ICC to prosecute Nigeria for war crimes

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ICC prosecutor Fatou Bensouda says Nigerian authorities did not pursue their own prosecutions
Prosecutor Fatou Bensouda says Nigerian authorities did not pursue their own prosecutions

The prosecutor of the International Criminal Court has called for a formal inquiry to begin into war crimes and crimes against humanity in Nigeria.

It follows a decade-long investigation into violence in the north-east involving Boko Haram militants.

Prosecutor Fatou Bensouda said the vast majority of crimes were by “non-state actors”, but that the Nigerian Security Forces also needed investigating.

The conflict has killed over 30,000 and displaced more than two million people.

The ICC’s preliminary examination, which itself began in 2010, has now concluded that the “criteria for opening an investigation into the situation in Nigeria have been met”.

Amnesty International welcomed the “milestone decision” that would bring its “call for justice for victims one step closer”.

What did the prosecutor say?

Ms Bensouda listed a long list of acts allegedly carried out by Boko Haram that constituted crimes against humanity and war crimes.

Specifically they include murder, rape, sexual slavery, torture, persecution, hostage taking and enlisting children under the age of 15 into armed groups.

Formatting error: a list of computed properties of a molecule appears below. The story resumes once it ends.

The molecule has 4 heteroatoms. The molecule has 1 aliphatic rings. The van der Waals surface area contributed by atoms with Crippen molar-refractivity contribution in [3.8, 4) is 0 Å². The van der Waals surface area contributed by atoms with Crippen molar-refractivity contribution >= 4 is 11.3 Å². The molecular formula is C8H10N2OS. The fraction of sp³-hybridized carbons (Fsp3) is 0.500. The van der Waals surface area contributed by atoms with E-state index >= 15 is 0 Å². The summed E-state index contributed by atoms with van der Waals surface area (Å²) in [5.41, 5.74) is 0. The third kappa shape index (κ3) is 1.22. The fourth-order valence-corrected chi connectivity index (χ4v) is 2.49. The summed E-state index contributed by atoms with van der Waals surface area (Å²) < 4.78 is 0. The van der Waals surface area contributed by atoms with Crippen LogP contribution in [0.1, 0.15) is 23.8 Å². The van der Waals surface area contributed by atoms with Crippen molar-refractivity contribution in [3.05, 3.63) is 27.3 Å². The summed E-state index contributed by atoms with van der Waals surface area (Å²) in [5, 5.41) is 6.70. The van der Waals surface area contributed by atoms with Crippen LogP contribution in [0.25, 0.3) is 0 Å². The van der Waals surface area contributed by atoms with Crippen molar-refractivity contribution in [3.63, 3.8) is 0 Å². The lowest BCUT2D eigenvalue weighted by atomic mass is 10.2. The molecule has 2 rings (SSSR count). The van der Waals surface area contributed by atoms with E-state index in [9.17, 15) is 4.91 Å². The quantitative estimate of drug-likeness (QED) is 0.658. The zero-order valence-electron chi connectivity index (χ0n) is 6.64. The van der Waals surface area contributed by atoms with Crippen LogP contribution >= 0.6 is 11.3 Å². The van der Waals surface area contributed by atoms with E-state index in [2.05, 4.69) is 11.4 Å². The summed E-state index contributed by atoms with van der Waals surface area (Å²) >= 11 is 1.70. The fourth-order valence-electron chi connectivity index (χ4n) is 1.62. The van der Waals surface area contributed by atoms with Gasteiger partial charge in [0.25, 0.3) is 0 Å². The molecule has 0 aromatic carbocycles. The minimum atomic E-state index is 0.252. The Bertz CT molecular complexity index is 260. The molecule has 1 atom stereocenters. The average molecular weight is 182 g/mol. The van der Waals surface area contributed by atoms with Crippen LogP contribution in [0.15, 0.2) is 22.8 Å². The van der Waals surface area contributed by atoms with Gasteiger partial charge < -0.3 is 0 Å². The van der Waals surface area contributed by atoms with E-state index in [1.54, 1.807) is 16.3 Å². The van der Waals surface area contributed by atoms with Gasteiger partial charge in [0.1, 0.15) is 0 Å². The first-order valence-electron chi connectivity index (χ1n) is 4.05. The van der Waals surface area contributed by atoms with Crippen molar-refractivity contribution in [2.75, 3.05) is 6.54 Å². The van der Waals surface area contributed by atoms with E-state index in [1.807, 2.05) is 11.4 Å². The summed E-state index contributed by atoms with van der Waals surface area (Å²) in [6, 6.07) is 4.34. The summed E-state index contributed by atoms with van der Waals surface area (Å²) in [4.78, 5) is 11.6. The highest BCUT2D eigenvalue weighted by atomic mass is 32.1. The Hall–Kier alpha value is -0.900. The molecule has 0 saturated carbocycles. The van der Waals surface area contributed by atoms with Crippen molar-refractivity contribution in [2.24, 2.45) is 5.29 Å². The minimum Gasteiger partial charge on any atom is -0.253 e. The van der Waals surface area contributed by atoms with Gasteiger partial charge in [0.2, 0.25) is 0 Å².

She said that while “the vast majority of criminality within the situation is attributable to non-state actors”, there was “reasonable basis to believe that members of the Nigerian Security Forces (NSF)” had committed crimes.

They include murder, rape, torture, forcible transfer of population and enlisting children under 15 into armed forces.

Ms Bensouda said that it was her conviction that these crimes should be prosecuted under the Nigerian justice system but, while some efforts had been made, they had not pursued the suspects the ICC believed should stand trial.

She called for financial support for her office from the Nigerian and ICC-funding parties.

Amnesty International’s director of research and advocacy said the prosecutor’s move was “the first meaningful step towards justice that we have seen for victims of atrocious crimes committed by all parties to the conflict in north-east Nigeria”.